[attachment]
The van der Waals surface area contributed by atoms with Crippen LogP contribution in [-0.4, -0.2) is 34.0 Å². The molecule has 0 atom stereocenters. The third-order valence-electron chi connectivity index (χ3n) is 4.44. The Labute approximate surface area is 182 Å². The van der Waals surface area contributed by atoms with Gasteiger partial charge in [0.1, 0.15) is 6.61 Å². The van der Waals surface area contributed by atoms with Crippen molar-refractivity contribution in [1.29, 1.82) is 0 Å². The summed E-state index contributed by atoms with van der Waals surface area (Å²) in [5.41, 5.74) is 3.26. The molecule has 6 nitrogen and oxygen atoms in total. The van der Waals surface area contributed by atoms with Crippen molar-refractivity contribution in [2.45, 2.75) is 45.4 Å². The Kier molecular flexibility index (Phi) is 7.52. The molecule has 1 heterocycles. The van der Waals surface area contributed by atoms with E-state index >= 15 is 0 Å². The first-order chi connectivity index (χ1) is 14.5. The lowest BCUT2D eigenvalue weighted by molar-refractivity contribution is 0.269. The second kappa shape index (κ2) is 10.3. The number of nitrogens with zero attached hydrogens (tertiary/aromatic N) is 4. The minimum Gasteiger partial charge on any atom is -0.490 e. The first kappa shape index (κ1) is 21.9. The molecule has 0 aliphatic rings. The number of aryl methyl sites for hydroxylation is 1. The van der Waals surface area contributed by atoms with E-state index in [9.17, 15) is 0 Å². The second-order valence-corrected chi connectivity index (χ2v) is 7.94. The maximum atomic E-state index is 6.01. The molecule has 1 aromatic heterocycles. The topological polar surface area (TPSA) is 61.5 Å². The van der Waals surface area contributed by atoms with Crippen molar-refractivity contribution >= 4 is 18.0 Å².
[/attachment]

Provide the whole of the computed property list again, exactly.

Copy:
The van der Waals surface area contributed by atoms with Crippen LogP contribution in [-0.4, -0.2) is 34.0 Å². The molecule has 0 atom stereocenters. The third-order valence-electron chi connectivity index (χ3n) is 4.44. The Labute approximate surface area is 182 Å². The van der Waals surface area contributed by atoms with Gasteiger partial charge in [0.1, 0.15) is 6.61 Å². The van der Waals surface area contributed by atoms with Crippen molar-refractivity contribution in [1.29, 1.82) is 0 Å². The summed E-state index contributed by atoms with van der Waals surface area (Å²) in [5.41, 5.74) is 3.26. The molecule has 6 nitrogen and oxygen atoms in total. The van der Waals surface area contributed by atoms with Crippen molar-refractivity contribution in [2.45, 2.75) is 45.4 Å². The Kier molecular flexibility index (Phi) is 7.52. The molecule has 1 heterocycles. The van der Waals surface area contributed by atoms with E-state index >= 15 is 0 Å². The first-order chi connectivity index (χ1) is 14.5. The lowest BCUT2D eigenvalue weighted by molar-refractivity contribution is 0.269. The second kappa shape index (κ2) is 10.3. The number of nitrogens with zero attached hydrogens (tertiary/aromatic N) is 4. The minimum Gasteiger partial charge on any atom is -0.490 e. The first kappa shape index (κ1) is 21.9. The molecule has 0 aliphatic rings. The number of aryl methyl sites for hydroxylation is 1. The van der Waals surface area contributed by atoms with E-state index in [9.17, 15) is 0 Å². The second-order valence-corrected chi connectivity index (χ2v) is 7.94. The maximum atomic E-state index is 6.01. The molecule has 1 aromatic heterocycles. The topological polar surface area (TPSA) is 61.5 Å². The van der Waals surface area contributed by atoms with Crippen molar-refractivity contribution >= 4 is 18.0 Å².